Google is celebrating what would have been trailblazing Native American comic Charlie Hill’s 71st birthday with a Google Doodle.
To have fun the comic’s pioneering profession, Google commissioned an illustration by Alanah Astehtsi Otsistohkwa (Morningstar) Jewell, a French-First Nations artist from Oneida Nation of the Thames, during which Hill holds a microphone.
On the Google Doodle’s web page, Hill’s household additionally shared a particular tribute to the late comic in honour of his 71st birthday.
“When Charlie was on stage, he was in his element. Time and space didn’t exist, and he loved making people laugh. He believed it was the best kind of medicine,” Hill’s household wrote. “Through his comedy, Charlie promoted healing and reminded Native people of their resiliency, capabilities, and creative abilities.
“Storytelling and humor have always been a part of Native American culture and he reminded everyone of this. He established the visibility of Native people and fought to end stereotypes, while also creating a new wave of accurate representation. Charlie was an incredibly caring person, authentic, and very driven. He was never about the accolades and didn’t like talking about himself.
“Dad, we are so proud of you for who you were, all that you accomplished, the doors you opened, and the multitudes you have inspired and continue to inspire. You were the best father anyone could ever ask for, and you will always be our hero.”
Born in Detroit, Michigan, on 6 July 1951, Hill, who had Oneida (Onʌyoteˀa·ká·), Mohawk (Kanien’kehá:ka) and Cree (Néhinaw) heritage, broke obstacles when he turned the primary Native American comic to carry out on nationwide TV.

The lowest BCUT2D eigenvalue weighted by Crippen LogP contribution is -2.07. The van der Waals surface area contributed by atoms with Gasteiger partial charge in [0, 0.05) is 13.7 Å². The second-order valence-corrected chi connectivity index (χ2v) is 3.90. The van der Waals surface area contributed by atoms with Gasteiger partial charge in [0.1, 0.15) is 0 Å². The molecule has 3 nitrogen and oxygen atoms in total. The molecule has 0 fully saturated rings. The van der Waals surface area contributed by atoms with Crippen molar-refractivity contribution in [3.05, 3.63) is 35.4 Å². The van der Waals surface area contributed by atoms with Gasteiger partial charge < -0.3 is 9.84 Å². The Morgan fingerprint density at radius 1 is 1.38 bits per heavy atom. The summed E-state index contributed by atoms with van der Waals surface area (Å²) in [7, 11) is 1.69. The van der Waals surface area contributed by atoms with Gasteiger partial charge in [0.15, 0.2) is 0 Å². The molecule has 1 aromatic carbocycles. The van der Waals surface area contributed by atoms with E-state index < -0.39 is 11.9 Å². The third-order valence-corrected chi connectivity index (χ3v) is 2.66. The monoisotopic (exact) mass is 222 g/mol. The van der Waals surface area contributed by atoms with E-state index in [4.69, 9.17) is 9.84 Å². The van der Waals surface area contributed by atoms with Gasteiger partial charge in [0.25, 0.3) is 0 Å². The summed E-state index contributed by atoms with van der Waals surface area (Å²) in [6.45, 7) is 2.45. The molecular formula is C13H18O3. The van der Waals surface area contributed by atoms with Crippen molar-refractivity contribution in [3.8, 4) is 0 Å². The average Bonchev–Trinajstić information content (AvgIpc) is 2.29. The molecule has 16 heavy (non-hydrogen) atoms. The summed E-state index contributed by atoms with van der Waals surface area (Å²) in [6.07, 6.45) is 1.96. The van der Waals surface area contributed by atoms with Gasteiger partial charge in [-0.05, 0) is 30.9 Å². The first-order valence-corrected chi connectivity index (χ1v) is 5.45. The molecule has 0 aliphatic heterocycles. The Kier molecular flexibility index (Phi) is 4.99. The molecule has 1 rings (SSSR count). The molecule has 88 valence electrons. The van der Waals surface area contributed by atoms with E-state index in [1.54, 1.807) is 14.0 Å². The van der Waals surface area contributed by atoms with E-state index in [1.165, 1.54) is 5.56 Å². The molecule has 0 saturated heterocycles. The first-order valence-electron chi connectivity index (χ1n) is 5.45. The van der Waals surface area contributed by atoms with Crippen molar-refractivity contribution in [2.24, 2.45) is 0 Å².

When Hill was 11, he moved to the Oneida Nation of Wisconsin’s reservation, the place his father grew up. There, the standup comedian’s spectacular profession can be influenced early on. Wednesday’s Google Doodle notes that Hill turned fascinated with comedy as a toddler, and that he and his household would spend weekends watching comedy reveals collectively.
After attending the University of Wisconsin-Madison, the place he majored in speech and drama, Hill moved to Los Angeles and started to make a reputation for himself as a comic. According to CNN, Hill’s materials incessantly addressed bigotry in direction of Native Americans and different indigenous folks, whereas advocating for Native American civil rights.
Hill’s massive break got here in 1977 when he was requested to carry out on The Richard Pryor Show. However, when the supply was first offered to the comic, it included a request from the present’s writers for Hill to painting a Native American stereotype, which he refused.
When Hill did seem on the present, it marked the primary time a Native American comedian appeared on nationwide TV.
Hill’s profession continued to take off from there, acting on each the Late Show with David Letterman and The Tonight Show with Jay Leno.
According to Kliph Nesteroff, the writer of We Had a Little Real Estate Problem: The Unheralded Story of Native Americans & Comedy, Hill’s activism-fused comedy impressed “scores of comedians in Canada and in the United States – First Nations comedians, Native American comedians – to get into the business”.
“For a lot of people, it just seemed like there was too great a barrier, if you were a native, to get involved in comedy. It was almost like you weren’t allowed, it was almost unspoken,” Nesteroff informed the Journal Sentinel in 2021. “You were only allowed to be a stereotype. You weren’t allowed to be yourself. Charlie Hill really kind of smashed down those barriers.”
Hill died in 2013 on the age of 62 from lymphoma.
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